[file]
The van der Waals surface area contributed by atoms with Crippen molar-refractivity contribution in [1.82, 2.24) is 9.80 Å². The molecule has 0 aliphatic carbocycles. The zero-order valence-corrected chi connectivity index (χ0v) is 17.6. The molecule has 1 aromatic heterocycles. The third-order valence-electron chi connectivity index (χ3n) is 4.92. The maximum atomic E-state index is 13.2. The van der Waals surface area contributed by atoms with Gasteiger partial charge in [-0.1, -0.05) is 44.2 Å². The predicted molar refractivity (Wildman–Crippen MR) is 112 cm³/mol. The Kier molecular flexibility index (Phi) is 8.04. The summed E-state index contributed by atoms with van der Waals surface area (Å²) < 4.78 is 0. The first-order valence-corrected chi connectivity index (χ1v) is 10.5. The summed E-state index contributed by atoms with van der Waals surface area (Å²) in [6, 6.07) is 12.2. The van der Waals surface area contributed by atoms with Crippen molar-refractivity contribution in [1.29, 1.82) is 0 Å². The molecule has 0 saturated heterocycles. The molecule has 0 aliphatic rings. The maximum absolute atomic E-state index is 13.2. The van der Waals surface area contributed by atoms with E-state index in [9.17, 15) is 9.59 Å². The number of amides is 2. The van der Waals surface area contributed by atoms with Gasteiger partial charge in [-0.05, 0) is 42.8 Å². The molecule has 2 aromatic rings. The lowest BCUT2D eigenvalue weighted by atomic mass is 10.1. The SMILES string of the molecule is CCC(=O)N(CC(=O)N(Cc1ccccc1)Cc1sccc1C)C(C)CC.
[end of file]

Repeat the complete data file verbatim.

The van der Waals surface area contributed by atoms with Crippen molar-refractivity contribution in [1.82, 2.24) is 9.80 Å². The molecule has 0 aliphatic carbocycles. The zero-order valence-corrected chi connectivity index (χ0v) is 17.6. The molecule has 1 aromatic heterocycles. The third-order valence-electron chi connectivity index (χ3n) is 4.92. The maximum atomic E-state index is 13.2. The van der Waals surface area contributed by atoms with Gasteiger partial charge in [-0.1, -0.05) is 44.2 Å². The predicted molar refractivity (Wildman–Crippen MR) is 112 cm³/mol. The Kier molecular flexibility index (Phi) is 8.04. The summed E-state index contributed by atoms with van der Waals surface area (Å²) < 4.78 is 0. The first-order valence-corrected chi connectivity index (χ1v) is 10.5. The summed E-state index contributed by atoms with van der Waals surface area (Å²) in [6, 6.07) is 12.2. The van der Waals surface area contributed by atoms with Crippen molar-refractivity contribution in [1.29, 1.82) is 0 Å². The molecule has 0 saturated heterocycles. The molecule has 0 aliphatic rings. The maximum absolute atomic E-state index is 13.2. The van der Waals surface area contributed by atoms with E-state index in [9.17, 15) is 9.59 Å². The number of amides is 2. The van der Waals surface area contributed by atoms with Gasteiger partial charge in [-0.05, 0) is 42.8 Å². The molecule has 2 aromatic rings. The lowest BCUT2D eigenvalue weighted by atomic mass is 10.1. The SMILES string of the molecule is CCC(=O)N(CC(=O)N(Cc1ccccc1)Cc1sccc1C)C(C)CC.